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COCOMO, COnstructive COst MOdel

COCOMO, COnstructive COst MOdel is static single-variable model. Barry Boehm introduced COCOMO models. There is a hierarchy of these models.

Model 1:

Basic COCOMO model is static single-valued model that computes software development effort (and cost) as a function of program size expressed in estimated lines of code.

Model 2:

Intermediate COCOMO model computes software development effort as a function of program size and a set of "cost drivers" that include subjective assessments of product, hardware, personnel, and project attributes.

Model 3:

Advanced COCOMO model incorporates all characteristics of the intermediate version with an assessment of the cost driver's impact on each step, like analysis, design, etc.

COCOMO can be applied to the following software project's categories.

Organic mode:

These projects are very simple and have small team size. The team has a good application experience work to a set of less than rigid requirements. A thermal analysis program developed for a heat transfer group is an example of this.

Semi-detached mode:

These are intermediate in size and complexity. Here the team has mixed experience to meet a mix of rigid and less than rigid requirements. A transaction processing system with fixed requirements for terminal hardware and database software is an example of this.

Embedded mode:

Software projects that must be developed within a set of tight hardware, software, and operational constraints. For example, flight control software for aircraft.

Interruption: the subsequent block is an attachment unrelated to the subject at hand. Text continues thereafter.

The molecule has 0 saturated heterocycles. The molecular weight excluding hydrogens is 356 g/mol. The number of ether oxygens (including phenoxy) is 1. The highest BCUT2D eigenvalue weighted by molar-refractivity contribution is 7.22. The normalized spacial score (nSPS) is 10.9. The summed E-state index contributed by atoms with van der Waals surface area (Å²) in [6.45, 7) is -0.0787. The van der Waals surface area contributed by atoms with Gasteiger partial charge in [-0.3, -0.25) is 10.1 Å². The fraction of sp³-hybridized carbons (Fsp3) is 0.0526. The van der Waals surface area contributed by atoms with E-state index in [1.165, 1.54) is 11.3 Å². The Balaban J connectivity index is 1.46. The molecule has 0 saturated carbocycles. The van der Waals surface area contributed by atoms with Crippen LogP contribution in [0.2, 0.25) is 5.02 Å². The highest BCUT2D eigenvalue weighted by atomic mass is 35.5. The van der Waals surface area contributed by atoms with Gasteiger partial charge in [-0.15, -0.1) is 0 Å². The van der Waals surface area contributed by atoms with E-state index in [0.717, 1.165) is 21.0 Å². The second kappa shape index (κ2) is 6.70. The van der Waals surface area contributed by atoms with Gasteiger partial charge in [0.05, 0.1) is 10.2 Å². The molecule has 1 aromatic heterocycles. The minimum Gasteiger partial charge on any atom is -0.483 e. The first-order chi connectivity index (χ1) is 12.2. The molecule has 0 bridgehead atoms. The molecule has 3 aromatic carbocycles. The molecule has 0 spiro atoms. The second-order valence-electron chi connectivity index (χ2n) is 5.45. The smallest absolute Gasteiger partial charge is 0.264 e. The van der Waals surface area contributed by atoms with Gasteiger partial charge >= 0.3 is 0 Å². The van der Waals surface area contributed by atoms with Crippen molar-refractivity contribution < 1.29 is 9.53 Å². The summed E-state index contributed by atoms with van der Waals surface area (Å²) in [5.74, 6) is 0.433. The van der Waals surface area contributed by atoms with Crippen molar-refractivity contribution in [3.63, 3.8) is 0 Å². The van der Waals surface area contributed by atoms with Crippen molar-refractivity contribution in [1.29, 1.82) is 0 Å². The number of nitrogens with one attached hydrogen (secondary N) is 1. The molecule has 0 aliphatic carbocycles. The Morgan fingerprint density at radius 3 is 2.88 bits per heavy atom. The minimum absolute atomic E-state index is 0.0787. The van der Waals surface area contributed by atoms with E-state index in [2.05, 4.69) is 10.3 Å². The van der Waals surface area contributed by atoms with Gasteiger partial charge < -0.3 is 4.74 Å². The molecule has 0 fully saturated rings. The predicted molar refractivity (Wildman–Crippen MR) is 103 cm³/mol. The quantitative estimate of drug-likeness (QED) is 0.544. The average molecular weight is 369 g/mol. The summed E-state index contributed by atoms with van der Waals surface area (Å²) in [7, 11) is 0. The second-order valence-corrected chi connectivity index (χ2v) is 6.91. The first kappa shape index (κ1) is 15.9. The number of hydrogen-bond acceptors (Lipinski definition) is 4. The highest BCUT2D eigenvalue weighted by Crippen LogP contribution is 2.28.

The basic COCOMO model takes the form

where,

E is the effort applied in person-month,
D is the development time in chronological month,
KLOC is the estimated number of delivered lines ( expressed in thousands ) of code for project,
The ab and cb and the exponents bb and db are given in the table below.

Basic COCOMO

The basic model is extended to consider a set of "cost drivers attributes". These attributes can be grouped together into four categories.

  1. Product attributes

    a) Required software reliability.
    b) Complexity of the project.
    c) Size of application database.

  2. Hardware attributes

    a) Run-time performance constraints.
    b) Volatility of the virtual machine environment.
    c) Required turnaround time.
    d) Memory constraints.

  3. Personnel attributes

    a) Analyst capability.
    b) Software engineer capability.
    c) Virtual machine experience.
    d) Application experience.
    e) Programming language experience.

  4. Project attributes

    a) Application of software engineering methods.
    b) Use of software tools.
    c) Required development schedule.

Each of the 15 attributes is rated on a 6-point scale that ranges from "very low" to "very high" in importance or value. Based on the rating, an effort multiplier is determined from the tables given by Boehm. The product of all multipliers results in an effort adjustment factor (EAF). Typical values of EAF range from 0.9 to 1.4.

Example : Problem Statement same as LOC problem refer section 3.2.1

KLOC = 10.9
E = ab (KLOC)exp(bb)
= 2.4(10.9)exp(1.05)
= 29.5 person-month

D = Cb(E)exp(db)
= 2.5(29.5)exp(.38)
= 9.04 months

The intermediate COCOMO model takes the following form.

E = ai(LOC)exp(bi) X EAF

Where,
E is the effort applied in person-months,
LOC is the estimated number of delivered lines of code for the project.
The coefficient ai and the exponent bi are given in the table below.

Intermediate COCOMO
Intermediate COCOMO


  

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